5 Great Disc Signing Machine in the Sky sends signed image to developer and Xbox Disc Fabiration
6 Profit, if you're lucky.

This would indicate that Rare managed to get to step 4 without going through 2 and 3. And indicates that for the 360 each developer might have their own private key for signing. This could be excelent news for modders given that there may be private keys wafting around the world instead of being locked in a room in Redmond.

Re:Hold on a second - Rare can sign their own disc (1)

SScorpio (595836) | more than 8 years ago | (#14055619)

Or Rare being owned by Microsoft they decided to take a gamble and stamp disks so they could make the launch window. It would be nice is each developer had their own private keys, but I highly doubt it.

Re:Hold on a second - Rare can sign their own disc (1)

Fred Or Alive (738779) | more than 8 years ago | (#14055834)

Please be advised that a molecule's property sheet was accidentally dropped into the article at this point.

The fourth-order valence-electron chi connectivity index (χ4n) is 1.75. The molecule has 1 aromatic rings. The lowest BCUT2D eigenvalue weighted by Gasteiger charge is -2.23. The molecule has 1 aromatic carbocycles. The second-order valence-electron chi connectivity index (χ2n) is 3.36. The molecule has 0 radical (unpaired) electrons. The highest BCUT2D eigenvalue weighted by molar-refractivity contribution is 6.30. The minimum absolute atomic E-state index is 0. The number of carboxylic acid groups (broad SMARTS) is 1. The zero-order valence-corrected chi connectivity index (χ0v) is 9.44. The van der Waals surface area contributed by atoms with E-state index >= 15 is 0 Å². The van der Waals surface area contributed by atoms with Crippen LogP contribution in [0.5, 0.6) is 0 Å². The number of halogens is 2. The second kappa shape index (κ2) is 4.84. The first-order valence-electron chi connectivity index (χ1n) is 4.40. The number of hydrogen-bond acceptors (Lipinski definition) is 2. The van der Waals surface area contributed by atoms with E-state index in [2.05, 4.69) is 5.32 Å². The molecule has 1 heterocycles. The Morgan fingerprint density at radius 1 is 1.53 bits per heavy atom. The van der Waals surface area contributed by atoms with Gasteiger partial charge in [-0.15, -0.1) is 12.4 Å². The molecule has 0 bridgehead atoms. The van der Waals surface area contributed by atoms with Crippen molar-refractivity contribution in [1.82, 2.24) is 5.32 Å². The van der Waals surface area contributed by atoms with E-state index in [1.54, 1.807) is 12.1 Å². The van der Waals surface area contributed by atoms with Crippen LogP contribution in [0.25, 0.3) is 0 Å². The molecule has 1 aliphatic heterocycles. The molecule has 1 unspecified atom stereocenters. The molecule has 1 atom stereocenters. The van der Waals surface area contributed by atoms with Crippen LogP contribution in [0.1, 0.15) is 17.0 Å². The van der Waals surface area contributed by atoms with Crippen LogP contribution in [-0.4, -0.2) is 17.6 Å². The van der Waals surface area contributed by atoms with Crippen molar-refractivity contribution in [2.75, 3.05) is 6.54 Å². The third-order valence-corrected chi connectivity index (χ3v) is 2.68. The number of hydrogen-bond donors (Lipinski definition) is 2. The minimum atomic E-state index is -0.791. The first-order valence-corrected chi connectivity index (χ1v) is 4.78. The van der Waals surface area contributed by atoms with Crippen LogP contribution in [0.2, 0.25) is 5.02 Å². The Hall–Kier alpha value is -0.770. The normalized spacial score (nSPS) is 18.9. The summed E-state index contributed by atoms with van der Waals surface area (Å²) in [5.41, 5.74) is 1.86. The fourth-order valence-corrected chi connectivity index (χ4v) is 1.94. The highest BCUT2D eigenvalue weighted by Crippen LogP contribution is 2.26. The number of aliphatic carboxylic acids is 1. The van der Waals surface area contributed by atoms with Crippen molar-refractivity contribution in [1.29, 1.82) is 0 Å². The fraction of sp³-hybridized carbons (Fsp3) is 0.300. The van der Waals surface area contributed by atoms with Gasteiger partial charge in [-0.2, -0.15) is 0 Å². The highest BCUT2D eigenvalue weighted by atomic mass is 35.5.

I'd imagine being owned (and the game being published) by Microsoft might help them bend the rules and get the code signed and manufactured on the assumption that the code will pass certification.

I'd probably guess Microsoft probably signed the code themselves, having the keys floating around (even to 2nd parties) would increase the chance of a code leak quite a lot, as you say.

Re:Hold on a second - Rare can sign their own disc (0)

Anonymous Coward | more than 8 years ago | (#14056312)

Not really true. I worked on a recent AAA game published by a top 5 3rd party publisher released on Xbox this year. We also fabbed discs before getting the final cert buyoff so that we could have the best chance of hitting our market window. We succeeded, and it cut a week off the time needed to get the product to shelves.

So Rare isn't the only one that can do that.